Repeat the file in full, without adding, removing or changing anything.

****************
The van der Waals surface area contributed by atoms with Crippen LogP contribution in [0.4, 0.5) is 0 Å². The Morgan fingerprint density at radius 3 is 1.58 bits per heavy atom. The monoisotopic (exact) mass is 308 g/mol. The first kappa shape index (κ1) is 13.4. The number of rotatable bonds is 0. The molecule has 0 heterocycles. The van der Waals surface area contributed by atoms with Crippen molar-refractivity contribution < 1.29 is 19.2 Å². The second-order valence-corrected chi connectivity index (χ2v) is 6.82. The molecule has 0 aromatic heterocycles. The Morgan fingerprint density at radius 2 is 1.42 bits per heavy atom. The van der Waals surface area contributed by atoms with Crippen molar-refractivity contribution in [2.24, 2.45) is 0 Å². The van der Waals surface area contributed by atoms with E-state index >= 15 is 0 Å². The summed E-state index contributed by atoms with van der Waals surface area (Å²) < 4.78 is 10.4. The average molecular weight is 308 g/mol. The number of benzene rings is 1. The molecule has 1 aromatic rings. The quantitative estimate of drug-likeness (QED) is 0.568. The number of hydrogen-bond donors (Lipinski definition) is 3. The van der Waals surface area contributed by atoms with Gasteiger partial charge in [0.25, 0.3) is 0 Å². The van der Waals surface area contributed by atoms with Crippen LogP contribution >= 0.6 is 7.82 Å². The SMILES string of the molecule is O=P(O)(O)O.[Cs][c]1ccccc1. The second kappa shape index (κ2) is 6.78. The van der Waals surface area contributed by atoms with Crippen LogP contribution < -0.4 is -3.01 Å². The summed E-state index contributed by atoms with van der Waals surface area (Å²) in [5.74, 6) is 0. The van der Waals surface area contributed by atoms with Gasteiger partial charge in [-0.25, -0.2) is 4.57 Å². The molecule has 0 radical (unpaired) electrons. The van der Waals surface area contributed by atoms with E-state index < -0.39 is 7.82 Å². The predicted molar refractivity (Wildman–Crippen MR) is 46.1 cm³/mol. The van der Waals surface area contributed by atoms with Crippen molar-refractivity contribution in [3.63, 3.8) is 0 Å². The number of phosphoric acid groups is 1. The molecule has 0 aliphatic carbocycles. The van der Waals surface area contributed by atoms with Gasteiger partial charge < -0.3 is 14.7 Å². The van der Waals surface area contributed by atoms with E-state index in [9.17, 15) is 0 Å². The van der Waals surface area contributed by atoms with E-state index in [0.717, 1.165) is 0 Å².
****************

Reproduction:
The van der Waals surface area contributed by atoms with Crippen LogP contribution in [0.4, 0.5) is 0 Å². The Morgan fingerprint density at radius 3 is 1.58 bits per heavy atom. The monoisotopic (exact) mass is 308 g/mol. The first kappa shape index (κ1) is 13.4. The number of rotatable bonds is 0. The molecule has 0 heterocycles. The van der Waals surface area contributed by atoms with Crippen molar-refractivity contribution < 1.29 is 19.2 Å². The second-order valence-corrected chi connectivity index (χ2v) is 6.82. The molecule has 0 aromatic heterocycles. The Morgan fingerprint density at radius 2 is 1.42 bits per heavy atom. The van der Waals surface area contributed by atoms with Crippen molar-refractivity contribution in [2.24, 2.45) is 0 Å². The van der Waals surface area contributed by atoms with E-state index >= 15 is 0 Å². The summed E-state index contributed by atoms with van der Waals surface area (Å²) < 4.78 is 10.4. The average molecular weight is 308 g/mol. The number of benzene rings is 1. The molecule has 1 aromatic rings. The quantitative estimate of drug-likeness (QED) is 0.568. The number of hydrogen-bond donors (Lipinski definition) is 3. The van der Waals surface area contributed by atoms with Gasteiger partial charge in [0.25, 0.3) is 0 Å². The van der Waals surface area contributed by atoms with Crippen LogP contribution >= 0.6 is 7.82 Å². The SMILES string of the molecule is O=P(O)(O)O.[Cs][c]1ccccc1. The second kappa shape index (κ2) is 6.78. The van der Waals surface area contributed by atoms with Crippen LogP contribution < -0.4 is -3.01 Å². The summed E-state index contributed by atoms with van der Waals surface area (Å²) in [5.74, 6) is 0. The van der Waals surface area contributed by atoms with Gasteiger partial charge in [-0.25, -0.2) is 4.57 Å². The molecule has 0 radical (unpaired) electrons. The van der Waals surface area contributed by atoms with E-state index < -0.39 is 7.82 Å². The predicted molar refractivity (Wildman–Crippen MR) is 46.1 cm³/mol. The van der Waals surface area contributed by atoms with Crippen molar-refractivity contribution in [3.63, 3.8) is 0 Å². The number of phosphoric acid groups is 1. The molecule has 0 aliphatic carbocycles. The van der Waals surface area contributed by atoms with Gasteiger partial charge < -0.3 is 14.7 Å². The van der Waals surface area contributed by atoms with E-state index in [9.17, 15) is 0 Å². The van der Waals surface area contributed by atoms with E-state index in [0.717, 1.165) is 0 Å².